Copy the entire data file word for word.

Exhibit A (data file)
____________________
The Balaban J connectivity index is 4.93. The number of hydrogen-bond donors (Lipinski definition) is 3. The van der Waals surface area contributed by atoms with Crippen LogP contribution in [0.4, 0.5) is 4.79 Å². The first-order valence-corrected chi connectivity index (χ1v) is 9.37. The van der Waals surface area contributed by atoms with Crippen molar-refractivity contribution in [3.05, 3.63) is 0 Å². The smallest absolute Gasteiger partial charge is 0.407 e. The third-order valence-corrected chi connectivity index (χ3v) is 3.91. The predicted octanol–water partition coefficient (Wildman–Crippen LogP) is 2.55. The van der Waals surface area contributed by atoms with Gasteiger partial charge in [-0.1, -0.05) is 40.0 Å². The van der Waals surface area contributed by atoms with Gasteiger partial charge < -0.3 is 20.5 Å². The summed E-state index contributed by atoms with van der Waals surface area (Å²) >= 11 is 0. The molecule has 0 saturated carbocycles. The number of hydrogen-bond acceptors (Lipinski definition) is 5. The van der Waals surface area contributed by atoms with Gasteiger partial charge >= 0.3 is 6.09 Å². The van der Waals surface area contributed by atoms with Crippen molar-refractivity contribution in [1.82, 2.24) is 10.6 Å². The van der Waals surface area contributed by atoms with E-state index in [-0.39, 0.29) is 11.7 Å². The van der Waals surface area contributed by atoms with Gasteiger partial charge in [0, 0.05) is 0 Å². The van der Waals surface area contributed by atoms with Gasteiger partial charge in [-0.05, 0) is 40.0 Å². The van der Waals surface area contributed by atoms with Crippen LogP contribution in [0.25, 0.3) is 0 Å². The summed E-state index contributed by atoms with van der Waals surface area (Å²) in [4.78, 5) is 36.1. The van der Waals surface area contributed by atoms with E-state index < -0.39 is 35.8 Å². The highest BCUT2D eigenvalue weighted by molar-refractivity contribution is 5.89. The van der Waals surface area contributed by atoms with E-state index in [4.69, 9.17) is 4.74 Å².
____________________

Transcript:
The Balaban J connectivity index is 4.93. The number of hydrogen-bond donors (Lipinski definition) is 3. The van der Waals surface area contributed by atoms with Crippen LogP contribution in [0.4, 0.5) is 4.79 Å². The first-order valence-corrected chi connectivity index (χ1v) is 9.37. The van der Waals surface area contributed by atoms with Crippen molar-refractivity contribution in [3.05, 3.63) is 0 Å². The smallest absolute Gasteiger partial charge is 0.407 e. The third-order valence-corrected chi connectivity index (χ3v) is 3.91. The predicted octanol–water partition coefficient (Wildman–Crippen LogP) is 2.55. The van der Waals surface area contributed by atoms with Gasteiger partial charge in [-0.1, -0.05) is 40.0 Å². The van der Waals surface area contributed by atoms with Gasteiger partial charge < -0.3 is 20.5 Å². The summed E-state index contributed by atoms with van der Waals surface area (Å²) >= 11 is 0. The molecule has 0 saturated carbocycles. The number of hydrogen-bond acceptors (Lipinski definition) is 5. The van der Waals surface area contributed by atoms with Gasteiger partial charge >= 0.3 is 6.09 Å². The van der Waals surface area contributed by atoms with Crippen molar-refractivity contribution in [1.82, 2.24) is 10.6 Å². The van der Waals surface area contributed by atoms with E-state index in [-0.39, 0.29) is 11.7 Å². The van der Waals surface area contributed by atoms with Gasteiger partial charge in [0, 0.05) is 0 Å². The van der Waals surface area contributed by atoms with Gasteiger partial charge in [-0.05, 0) is 40.0 Å². The van der Waals surface area contributed by atoms with Crippen LogP contribution in [0.25, 0.3) is 0 Å². The summed E-state index contributed by atoms with van der Waals surface area (Å²) in [4.78, 5) is 36.1. The van der Waals surface area contributed by atoms with E-state index < -0.39 is 35.8 Å². The highest BCUT2D eigenvalue weighted by molar-refractivity contribution is 5.89. The van der Waals surface area contributed by atoms with E-state index in [4.69, 9.17) is 4.74 Å².